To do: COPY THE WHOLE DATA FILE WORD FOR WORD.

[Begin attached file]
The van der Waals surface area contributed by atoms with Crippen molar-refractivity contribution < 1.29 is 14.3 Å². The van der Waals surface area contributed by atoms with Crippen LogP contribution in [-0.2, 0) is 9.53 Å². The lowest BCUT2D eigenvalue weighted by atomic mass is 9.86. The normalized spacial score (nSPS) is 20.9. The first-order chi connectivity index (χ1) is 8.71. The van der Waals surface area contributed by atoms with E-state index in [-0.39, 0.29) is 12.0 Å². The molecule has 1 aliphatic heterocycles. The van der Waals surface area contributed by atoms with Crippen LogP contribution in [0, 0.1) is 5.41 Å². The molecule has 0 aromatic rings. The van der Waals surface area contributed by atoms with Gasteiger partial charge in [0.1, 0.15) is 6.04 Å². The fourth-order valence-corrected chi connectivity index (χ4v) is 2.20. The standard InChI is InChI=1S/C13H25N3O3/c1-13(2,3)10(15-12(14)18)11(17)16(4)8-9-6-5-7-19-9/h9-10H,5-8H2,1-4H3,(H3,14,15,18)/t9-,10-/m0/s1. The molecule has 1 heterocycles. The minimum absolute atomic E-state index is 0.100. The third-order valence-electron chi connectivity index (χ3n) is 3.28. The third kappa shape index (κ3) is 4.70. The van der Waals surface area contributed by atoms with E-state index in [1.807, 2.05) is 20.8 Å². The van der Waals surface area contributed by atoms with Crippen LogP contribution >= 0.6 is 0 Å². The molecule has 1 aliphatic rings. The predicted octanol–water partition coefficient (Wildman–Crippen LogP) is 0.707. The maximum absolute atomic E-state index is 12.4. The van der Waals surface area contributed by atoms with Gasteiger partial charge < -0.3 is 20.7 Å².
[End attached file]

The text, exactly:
The van der Waals surface area contributed by atoms with Crippen molar-refractivity contribution < 1.29 is 14.3 Å². The van der Waals surface area contributed by atoms with Crippen LogP contribution in [-0.2, 0) is 9.53 Å². The lowest BCUT2D eigenvalue weighted by atomic mass is 9.86. The normalized spacial score (nSPS) is 20.9. The first-order chi connectivity index (χ1) is 8.71. The van der Waals surface area contributed by atoms with E-state index in [-0.39, 0.29) is 12.0 Å². The molecule has 1 aliphatic heterocycles. The van der Waals surface area contributed by atoms with Crippen LogP contribution in [0, 0.1) is 5.41 Å². The molecule has 0 aromatic rings. The van der Waals surface area contributed by atoms with Gasteiger partial charge in [0.1, 0.15) is 6.04 Å². The fourth-order valence-corrected chi connectivity index (χ4v) is 2.20. The standard InChI is InChI=1S/C13H25N3O3/c1-13(2,3)10(15-12(14)18)11(17)16(4)8-9-6-5-7-19-9/h9-10H,5-8H2,1-4H3,(H3,14,15,18)/t9-,10-/m0/s1. The molecule has 1 heterocycles. The minimum absolute atomic E-state index is 0.100. The third-order valence-electron chi connectivity index (χ3n) is 3.28. The third kappa shape index (κ3) is 4.70. The van der Waals surface area contributed by atoms with E-state index in [1.807, 2.05) is 20.8 Å². The van der Waals surface area contributed by atoms with Crippen LogP contribution >= 0.6 is 0 Å². The molecule has 1 aliphatic rings. The predicted octanol–water partition coefficient (Wildman–Crippen LogP) is 0.707. The maximum absolute atomic E-state index is 12.4. The van der Waals surface area contributed by atoms with Gasteiger partial charge < -0.3 is 20.7 Å².